At the core of the mammoth detector assemblies and snugly surrounding the beam pipes are arrays of silicon sensors, which provide detailed patterns of interactions to micron-level precision, with subnanosecond timing and low mass. Research and development to improve the characteristics and develop better silicon detectors with the use of new technologies continue as we upgrade the existing detectors for better performance and develop designs for experiments at future generations of accelerators.
In April Fermilab initiated the New Initiatives, an annual, competitive call for proposals to attract new members and ideas to the detector R&D community at the lab. We are happy to announce the three New Initiatives awards for 2020. The principal investigators for all three selected proposals are new additions to Fermilab’s detector R&D team.
Earlier this month, Fermilab scientist Petra Merkel stepped into the role of co-chair of the Coordinating Panel for Advanced Detectors in the APS Division of Particles and Fields. The panel is responsible for promoting excellence in the research and development of instrumentation and detectors to support the national program of particle physics in a global context.
To support new initiatives in detector R&D, the Fermilab Detector R&D group allocated funds to test initial ideas before applying for larger supports like the LDRD. While all Blue Sky ideas are considered, priorities are given for ideas aligned with the strategic directions of the lab in Pico Second Timing and Noble Element Based detectors, including light and charge collection. One page proposals to the Detector Advisory Group are due April 30. Eligible PIs have to be Fermilab employees. For…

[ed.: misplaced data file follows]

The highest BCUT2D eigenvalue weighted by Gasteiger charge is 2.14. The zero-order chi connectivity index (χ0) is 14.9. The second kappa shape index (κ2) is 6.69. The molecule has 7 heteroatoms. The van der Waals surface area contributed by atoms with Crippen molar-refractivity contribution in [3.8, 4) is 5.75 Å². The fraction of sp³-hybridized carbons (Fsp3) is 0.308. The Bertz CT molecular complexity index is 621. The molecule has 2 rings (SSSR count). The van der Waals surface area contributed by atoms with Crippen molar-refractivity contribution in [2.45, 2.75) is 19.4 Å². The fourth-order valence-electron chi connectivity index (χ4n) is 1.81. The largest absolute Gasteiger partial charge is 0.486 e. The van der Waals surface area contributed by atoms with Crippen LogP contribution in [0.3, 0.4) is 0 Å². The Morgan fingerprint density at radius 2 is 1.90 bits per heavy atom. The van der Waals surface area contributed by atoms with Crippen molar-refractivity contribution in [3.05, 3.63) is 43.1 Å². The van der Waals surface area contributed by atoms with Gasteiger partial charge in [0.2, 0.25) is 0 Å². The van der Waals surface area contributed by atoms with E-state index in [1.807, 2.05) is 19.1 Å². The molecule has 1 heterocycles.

Mexico City is a fantastic venue for a physicist gathering. Magnificent colonial buildings dating from the 1500s, impressive archeological sites, a thriving art scene, authentic Mexican cuisine and wonderful hosts made the Centro Histórico in the former capital of the Mexica Empire the perfect setting for the first Latin American Workshop on Software and Computing Challenges in High-Energy Particle Physics, held in November.
Test beams generally sit to the side of full-on accelerators, sipping beam and passing it to the reconfigurable spaces housing temporary experiments. Scientists bring pieces of their detectors — sensors, chips, electronics or other material — and blast them with the well-understood beam to see if things work how they expect, and if their software performs as expected. Before a detector component can head to its forever home, it has to pass the test.